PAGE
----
Even if other languages don’t have so many wordforms, they still have to express these concepts somehow and you have to memorize those ways.

    I’d say that the number of forms is nowhere near a fair criterion for language difficulty and you have provided no evidence why it should be.

    Second, I call BS on that “Average English speaker is fluent at about the age 12; the average Polish speaker is fluent in their language not until age 16.”

    This seems a completely arbitrary claim with no source at all. To the best of my knowledge, It is not true as well because all children in the world speak well at a certain same age. If your claim was true then Polish children until 16 would have major problems speaking and and that’s simply not how it works.

    Polish is not very much harder than any other language in Europe.

    1. I’m a native Spanish speaker, but I don’t understand what does lyzazel mean….
      To read (in Spanish: Leer)
      The different forms are:
      yo leo
      tú lees
      él/ella/ usted lee
      nosotros leemos
      vosotros leeis
      ellos/ustedes leen
      yo /ella / él /usted leía
      tú leías
      nosotros leíamos
      vosotros leíais
      ellos/ustedes leían
      yo leí
      tú leíste
      él/usted /ella leyó
      nosotros leímos
      vosotros leísteis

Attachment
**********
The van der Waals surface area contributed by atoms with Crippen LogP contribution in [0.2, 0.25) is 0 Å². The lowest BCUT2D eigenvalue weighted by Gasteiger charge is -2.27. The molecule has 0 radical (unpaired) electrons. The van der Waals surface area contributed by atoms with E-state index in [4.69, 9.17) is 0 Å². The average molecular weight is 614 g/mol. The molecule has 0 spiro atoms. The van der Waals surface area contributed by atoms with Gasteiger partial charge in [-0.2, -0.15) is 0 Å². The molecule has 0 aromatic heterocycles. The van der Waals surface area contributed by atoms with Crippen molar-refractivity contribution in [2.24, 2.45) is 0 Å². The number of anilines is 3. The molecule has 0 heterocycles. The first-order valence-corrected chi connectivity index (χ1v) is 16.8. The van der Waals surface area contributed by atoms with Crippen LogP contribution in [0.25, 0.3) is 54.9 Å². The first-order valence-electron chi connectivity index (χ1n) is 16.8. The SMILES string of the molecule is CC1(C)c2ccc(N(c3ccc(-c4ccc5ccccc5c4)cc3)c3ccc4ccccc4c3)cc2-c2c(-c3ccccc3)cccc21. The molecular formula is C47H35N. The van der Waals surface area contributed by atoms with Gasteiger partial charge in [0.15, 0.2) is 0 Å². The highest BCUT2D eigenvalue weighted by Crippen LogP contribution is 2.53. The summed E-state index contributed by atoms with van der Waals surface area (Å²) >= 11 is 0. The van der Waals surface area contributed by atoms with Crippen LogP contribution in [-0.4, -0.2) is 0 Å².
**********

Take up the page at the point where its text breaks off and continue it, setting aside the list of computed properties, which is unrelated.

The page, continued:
ellos/ustedes leyeron
      yo leeré
      tú leerás
      él/usted / ella leerá
      nosotros leeremos
      vosotros leeréis
      ellos/ustedes leerán
      yo leería
      tú leerías
      él/usted leería
      nosotros leeríamos
      vosotros leeríais
      ellos/ustedes leerían
      tú lee
      usted lea
      nosotros leamos
      ellos/ustedes lean

      All languages have many diffucult words and phrases, but you can express yourself looking for other ways to communicate the idea

    2. Russian and Polish can be good wives LOL! Yes, they can if you know how to handle them, if you don’t – be aware that North American emancipation is a walk in the park compared to the nightmare you will go through if you are not prepared well. There won’t be any shortage of “Wow factor” but could be not the one you expect.

      1. And you are probably Ukrainian, because you don’t like neither Polish or Russian.

  2. First of all, I would not agree with this list. Most of this words are the forms of the verb “to read”, but some of them derive from the noun “czytanie” (czytania, czytaniu, czytaniom, czytań and same with nie-). It is not like reading in English 🙂
    Then, the negative forms don’t count and the word “czytajmyż” is no longer in use (but still you can find it in old Polish literature).

    But, what I really want to say, is that not the NUMBER of forms makes Polish the hardest language in Europe (maybe not in the whole world, but I agree that it is in Europe) – it is the difficulty of this forms.
    Take tables with a French or a Spanish verb – 94 forms for the former and ~110 for the latter (but many of them are not in use or are created with only 1 form of this verb).
    Its almost the same for the Polish verbs and nouns.